- Created on Monday, 24 February 2014 20:22
- Written by IVN
Washington, DC - NASA officials will participate in a media briefing at 9:30 a.m. PST Tuesday, February 25 about the agency's work to use its Earth observation assets to help the state of California better manage its water resources and monitor and respond to its ongoing drought.
Audio of the teleconference also will be streamed live at:
At 11:15 a.m. PST NASA scientists will be available to respond to questions from the public via social media using the hashtag #askNASA.
Following two consecutive years of drought conditions, 2014 is shaping up to be one of California's driest years on record. In January, California Governor Edmund G. Brown Jr. declared a Drought State of Emergency outlining specific responses to the critically dry conditions. NASA and the California Department of Water Resources (DWR) are collaborating to apply NASA’s unique satellite and airborne remote sensing resources and research to the drought's challenges.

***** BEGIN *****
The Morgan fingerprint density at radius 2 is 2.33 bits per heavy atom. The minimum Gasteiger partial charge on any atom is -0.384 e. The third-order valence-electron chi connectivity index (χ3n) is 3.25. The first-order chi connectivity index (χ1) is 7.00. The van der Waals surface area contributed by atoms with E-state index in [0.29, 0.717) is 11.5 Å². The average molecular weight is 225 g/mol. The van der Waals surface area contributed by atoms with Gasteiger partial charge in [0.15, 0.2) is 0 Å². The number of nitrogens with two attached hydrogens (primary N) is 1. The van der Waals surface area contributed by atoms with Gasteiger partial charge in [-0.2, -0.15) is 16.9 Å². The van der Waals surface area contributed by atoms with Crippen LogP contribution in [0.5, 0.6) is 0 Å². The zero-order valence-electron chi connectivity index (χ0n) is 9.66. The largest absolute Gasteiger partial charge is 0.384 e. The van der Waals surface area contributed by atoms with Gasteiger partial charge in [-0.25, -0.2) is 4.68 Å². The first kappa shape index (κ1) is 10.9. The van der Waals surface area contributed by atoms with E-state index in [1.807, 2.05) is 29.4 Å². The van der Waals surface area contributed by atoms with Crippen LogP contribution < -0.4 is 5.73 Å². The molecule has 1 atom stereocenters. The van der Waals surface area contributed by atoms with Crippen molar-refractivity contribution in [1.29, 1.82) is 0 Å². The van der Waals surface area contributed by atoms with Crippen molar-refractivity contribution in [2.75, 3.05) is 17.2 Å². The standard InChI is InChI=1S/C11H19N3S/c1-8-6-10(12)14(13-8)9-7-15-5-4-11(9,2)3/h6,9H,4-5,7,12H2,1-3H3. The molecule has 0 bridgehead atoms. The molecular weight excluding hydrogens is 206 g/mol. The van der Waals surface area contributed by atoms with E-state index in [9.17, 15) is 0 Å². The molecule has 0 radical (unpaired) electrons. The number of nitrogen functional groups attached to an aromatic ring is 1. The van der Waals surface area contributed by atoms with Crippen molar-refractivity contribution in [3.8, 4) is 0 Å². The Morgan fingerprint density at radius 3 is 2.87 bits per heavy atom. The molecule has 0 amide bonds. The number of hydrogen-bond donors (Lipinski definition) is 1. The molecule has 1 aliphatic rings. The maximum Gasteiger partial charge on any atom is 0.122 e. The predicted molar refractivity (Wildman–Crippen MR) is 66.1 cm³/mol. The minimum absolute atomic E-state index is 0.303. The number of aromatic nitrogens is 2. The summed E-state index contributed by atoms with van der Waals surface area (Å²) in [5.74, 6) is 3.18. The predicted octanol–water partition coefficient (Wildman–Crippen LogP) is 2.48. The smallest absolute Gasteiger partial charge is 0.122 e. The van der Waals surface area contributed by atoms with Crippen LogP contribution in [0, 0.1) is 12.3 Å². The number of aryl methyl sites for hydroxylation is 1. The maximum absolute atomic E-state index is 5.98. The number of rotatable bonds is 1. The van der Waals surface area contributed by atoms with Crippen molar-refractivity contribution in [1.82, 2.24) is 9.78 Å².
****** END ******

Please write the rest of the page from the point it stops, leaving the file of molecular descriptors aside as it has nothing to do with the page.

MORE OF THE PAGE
The briefing participants are:
-- Jeanine Jones, Interstate Water Resources Manager, DWR, Sacramento
-- Lawrence Friedl, director, Applied Sciences Program, NASA Headquarters, Washington
-- Forrest Melton, senior research scientist with the Cooperative for Research in Earth Science and Technology, NASA's Ames Research Center, Moffett Field, Calif.
-- Tom Painter, principal investigator, Airborne Snow Observatory, NASA's Jet Propulsion Laboratory (JPL), Pasadena, Calif.
-- Tom Farr, geologist, JPL
-- Duane Waliser, chief scientist, Earth Science and Technology Directorate, JPL
NASA monitors Earth's vital signs from land, air and space with a fleet of satellites and ambitious airborne and ground-based observation campaigns. The agency shares this unique knowledge with the global community and works with institutions in the United States and around the world that contribute to understanding and protecting our home planet.
A link to relevant graphics will be posted at the start of the briefing at:
For more information about NASA's Earth science activities in 2014, visit: